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What others say about BATALO

Advance Comics from their March 1994 catalog:

“This excellent strategy game has routinely been included in Games magazine’s top 100 list. The game is simple; to win you must occupy your opponent’s base with one of your playing pieces. Players alternate moving their stones and columns in order to achieve this objective. A very addictive and elegant game, and chess players will love it. Includes a 12-inch vinyl board, pieces, and felt bag. Highly recommended.”

GAMES Magazine from their 1995 Buyer’s Guide:

“Though easy to learn and played on a simple board with only two kinds of pieces, Batalo builds up quite a bit of tension. Getting a single piece to your enemy's base wins, and only your strongest attacking piece has the power. But that's precisely the piece you need to defend your own base from an enemy incursion. So both players must use their other pieces to try to control key lines of approach.”

GAMES 100 logoGAMES Magazine from their December 1993 “GAMES 100” (listing the top hundred games of the year) ratings:

“Though played on a simple board with only two kinds of pieces, Batalo is a compelling struggle to control key lines of approach to the enemy base. Getting a single piece there wins, for which you’ll need the help of your strongest attacking piece. But that could leave your own base vulnerable. War is hell, isn’t it?”

GAMES 100 logoGAMES Magazine from their December 1992 “GAMES 100” (listing the top hundred games of the year) ratings:

“Each side has a base on which a column stands surrounded by six stones. You win by moving any of your pieces into your opponent’s base. Stones move one space in any direction or leapfrog friendly pieces. Your column is your most powerful attacker and also an indispensable defender: It can slide any distance and can capture enemy pieces, but it's your only piece that can keep the enemy our of your base. Batalo is a very entertaining game of tempering aggression with prudence.”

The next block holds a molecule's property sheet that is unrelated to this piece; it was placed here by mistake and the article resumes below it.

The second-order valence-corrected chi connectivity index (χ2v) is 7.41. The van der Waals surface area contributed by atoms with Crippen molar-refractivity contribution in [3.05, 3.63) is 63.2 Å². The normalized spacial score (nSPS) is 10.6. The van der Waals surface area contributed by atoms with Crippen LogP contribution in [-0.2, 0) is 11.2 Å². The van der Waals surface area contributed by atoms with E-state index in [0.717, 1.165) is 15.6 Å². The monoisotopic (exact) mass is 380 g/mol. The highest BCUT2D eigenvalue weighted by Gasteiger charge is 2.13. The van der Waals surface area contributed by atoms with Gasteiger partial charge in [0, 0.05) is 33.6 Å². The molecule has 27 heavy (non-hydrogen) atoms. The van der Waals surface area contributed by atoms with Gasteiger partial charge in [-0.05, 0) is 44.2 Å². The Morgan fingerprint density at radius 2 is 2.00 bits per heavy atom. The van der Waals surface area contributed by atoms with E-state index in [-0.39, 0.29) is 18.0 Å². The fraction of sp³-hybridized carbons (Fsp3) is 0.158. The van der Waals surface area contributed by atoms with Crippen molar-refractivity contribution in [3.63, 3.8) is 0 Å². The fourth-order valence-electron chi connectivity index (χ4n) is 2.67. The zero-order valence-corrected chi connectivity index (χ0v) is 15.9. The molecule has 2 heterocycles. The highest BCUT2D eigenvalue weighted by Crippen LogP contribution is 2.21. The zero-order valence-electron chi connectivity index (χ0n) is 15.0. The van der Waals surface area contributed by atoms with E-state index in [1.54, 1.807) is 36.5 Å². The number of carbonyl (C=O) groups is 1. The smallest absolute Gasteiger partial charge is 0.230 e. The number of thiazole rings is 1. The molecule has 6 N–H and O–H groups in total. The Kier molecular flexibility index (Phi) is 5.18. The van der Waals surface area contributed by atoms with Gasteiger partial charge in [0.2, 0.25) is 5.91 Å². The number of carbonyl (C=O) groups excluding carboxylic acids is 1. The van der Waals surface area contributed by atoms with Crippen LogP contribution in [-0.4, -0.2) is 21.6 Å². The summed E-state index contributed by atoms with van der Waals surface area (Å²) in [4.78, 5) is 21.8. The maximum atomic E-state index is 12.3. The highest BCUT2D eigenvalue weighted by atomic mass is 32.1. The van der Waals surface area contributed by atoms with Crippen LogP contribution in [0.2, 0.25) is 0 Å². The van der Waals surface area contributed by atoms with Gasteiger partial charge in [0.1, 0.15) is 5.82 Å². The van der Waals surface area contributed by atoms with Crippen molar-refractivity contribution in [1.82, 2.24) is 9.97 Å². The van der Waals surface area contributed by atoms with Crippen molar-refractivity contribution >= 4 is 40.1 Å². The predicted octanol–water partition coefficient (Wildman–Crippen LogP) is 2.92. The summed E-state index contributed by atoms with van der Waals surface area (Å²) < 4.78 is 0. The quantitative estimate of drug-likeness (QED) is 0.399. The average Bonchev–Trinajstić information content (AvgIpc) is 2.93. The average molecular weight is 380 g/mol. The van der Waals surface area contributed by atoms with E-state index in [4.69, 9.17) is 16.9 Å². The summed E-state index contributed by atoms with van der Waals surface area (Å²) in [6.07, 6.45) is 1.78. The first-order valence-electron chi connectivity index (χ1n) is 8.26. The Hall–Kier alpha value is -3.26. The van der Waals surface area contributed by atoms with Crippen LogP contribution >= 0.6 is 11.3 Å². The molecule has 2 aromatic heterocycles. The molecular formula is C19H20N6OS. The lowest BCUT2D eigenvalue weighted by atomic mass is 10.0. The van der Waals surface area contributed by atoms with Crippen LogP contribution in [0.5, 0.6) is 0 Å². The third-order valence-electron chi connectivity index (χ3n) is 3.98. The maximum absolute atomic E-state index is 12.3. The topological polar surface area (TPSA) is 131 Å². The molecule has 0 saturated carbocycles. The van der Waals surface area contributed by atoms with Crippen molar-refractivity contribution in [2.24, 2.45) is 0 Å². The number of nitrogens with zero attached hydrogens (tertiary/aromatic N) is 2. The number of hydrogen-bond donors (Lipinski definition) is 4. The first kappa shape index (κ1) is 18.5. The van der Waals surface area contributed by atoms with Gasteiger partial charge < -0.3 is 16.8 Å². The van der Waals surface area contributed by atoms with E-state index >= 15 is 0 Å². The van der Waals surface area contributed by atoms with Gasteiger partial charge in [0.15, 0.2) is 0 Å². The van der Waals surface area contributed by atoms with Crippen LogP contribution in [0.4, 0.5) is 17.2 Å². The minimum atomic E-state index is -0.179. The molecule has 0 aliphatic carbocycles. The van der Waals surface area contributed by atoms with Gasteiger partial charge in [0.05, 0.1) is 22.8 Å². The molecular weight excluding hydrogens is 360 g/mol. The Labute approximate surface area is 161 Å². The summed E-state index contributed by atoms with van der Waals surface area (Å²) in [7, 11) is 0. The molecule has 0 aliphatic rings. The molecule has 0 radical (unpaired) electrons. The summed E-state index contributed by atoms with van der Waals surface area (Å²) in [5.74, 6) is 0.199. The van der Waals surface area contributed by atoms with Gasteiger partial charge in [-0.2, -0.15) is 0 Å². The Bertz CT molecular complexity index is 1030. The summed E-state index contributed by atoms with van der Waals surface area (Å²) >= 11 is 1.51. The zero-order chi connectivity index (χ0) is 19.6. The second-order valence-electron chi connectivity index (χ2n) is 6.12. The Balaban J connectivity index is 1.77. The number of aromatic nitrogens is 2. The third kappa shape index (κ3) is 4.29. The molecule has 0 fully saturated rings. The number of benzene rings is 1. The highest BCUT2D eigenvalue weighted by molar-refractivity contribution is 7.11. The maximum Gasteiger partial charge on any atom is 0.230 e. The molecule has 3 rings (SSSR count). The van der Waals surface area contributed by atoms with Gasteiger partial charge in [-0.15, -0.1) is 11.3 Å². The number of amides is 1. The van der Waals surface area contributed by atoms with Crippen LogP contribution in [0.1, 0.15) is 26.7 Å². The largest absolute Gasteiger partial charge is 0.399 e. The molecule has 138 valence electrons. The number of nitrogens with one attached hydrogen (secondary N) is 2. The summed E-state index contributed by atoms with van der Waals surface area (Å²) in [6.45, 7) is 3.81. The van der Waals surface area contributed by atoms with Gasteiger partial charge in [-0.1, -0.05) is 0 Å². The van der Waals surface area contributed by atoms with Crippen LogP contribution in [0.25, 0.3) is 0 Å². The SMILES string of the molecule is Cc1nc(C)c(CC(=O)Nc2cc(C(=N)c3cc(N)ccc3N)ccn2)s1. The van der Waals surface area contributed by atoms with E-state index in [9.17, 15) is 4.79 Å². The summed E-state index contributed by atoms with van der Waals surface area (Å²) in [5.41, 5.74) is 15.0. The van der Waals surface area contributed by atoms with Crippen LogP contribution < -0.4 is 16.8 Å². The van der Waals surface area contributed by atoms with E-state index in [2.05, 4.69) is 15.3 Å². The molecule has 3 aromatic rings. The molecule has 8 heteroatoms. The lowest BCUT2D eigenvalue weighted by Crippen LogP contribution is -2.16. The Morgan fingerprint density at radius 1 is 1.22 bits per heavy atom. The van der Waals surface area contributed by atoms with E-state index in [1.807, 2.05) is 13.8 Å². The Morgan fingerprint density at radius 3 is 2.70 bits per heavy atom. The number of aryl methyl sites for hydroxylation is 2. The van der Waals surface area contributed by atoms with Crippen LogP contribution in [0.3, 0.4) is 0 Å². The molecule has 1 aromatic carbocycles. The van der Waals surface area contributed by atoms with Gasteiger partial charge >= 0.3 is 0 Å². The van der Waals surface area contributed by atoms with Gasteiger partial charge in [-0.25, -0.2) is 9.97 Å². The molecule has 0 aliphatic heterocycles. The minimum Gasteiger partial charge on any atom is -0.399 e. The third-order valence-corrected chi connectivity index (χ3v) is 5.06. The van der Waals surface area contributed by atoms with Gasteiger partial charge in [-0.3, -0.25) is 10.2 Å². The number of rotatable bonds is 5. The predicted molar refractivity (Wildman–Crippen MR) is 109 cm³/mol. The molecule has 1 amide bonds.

Dell Champion Variety Puzzles from their September 1992 “The Game Corner” by Ruth B. Roufberg:

“Win by occupying your opponent’s base with one of your playing pieces.

“Each player has on hexagonal column and six small hexagonal stones. The game starts with each player’s column on one of the marked bases, and his six stones on the surrounding spaces. Et each turn, a player must move either a stone or a column. A stone may move one space or hop (Chinese-checkers style) over a player's own stone(s) or column--but not over the opponent’s pieces. A column has more power: it may slide any number of spaces in a straight line; it may capture by landing on a space occupied by the open; and it is safe from capture while on its own base.

“The latter is an advantage in defensive play, but in order for you to win, you must first lure your opponent’s column off its base to a position where you can capture, pin, or outmaneuver it. At the same time you must protect your own base from occupation. Examples of these strategies, which involve a delicate balance of attack and defense, are given in the well-designed instruction booklet, which also includes a notational system and a separate sheet on which to record game play.

“The 12-inch vinyl roll-up game board comes packed in a tube for easy portability. The game was designed by its inventor for intergenerational play with strategy simple enough for a young person to master, yet sufficiently challenging to hold an adult’s interest.”

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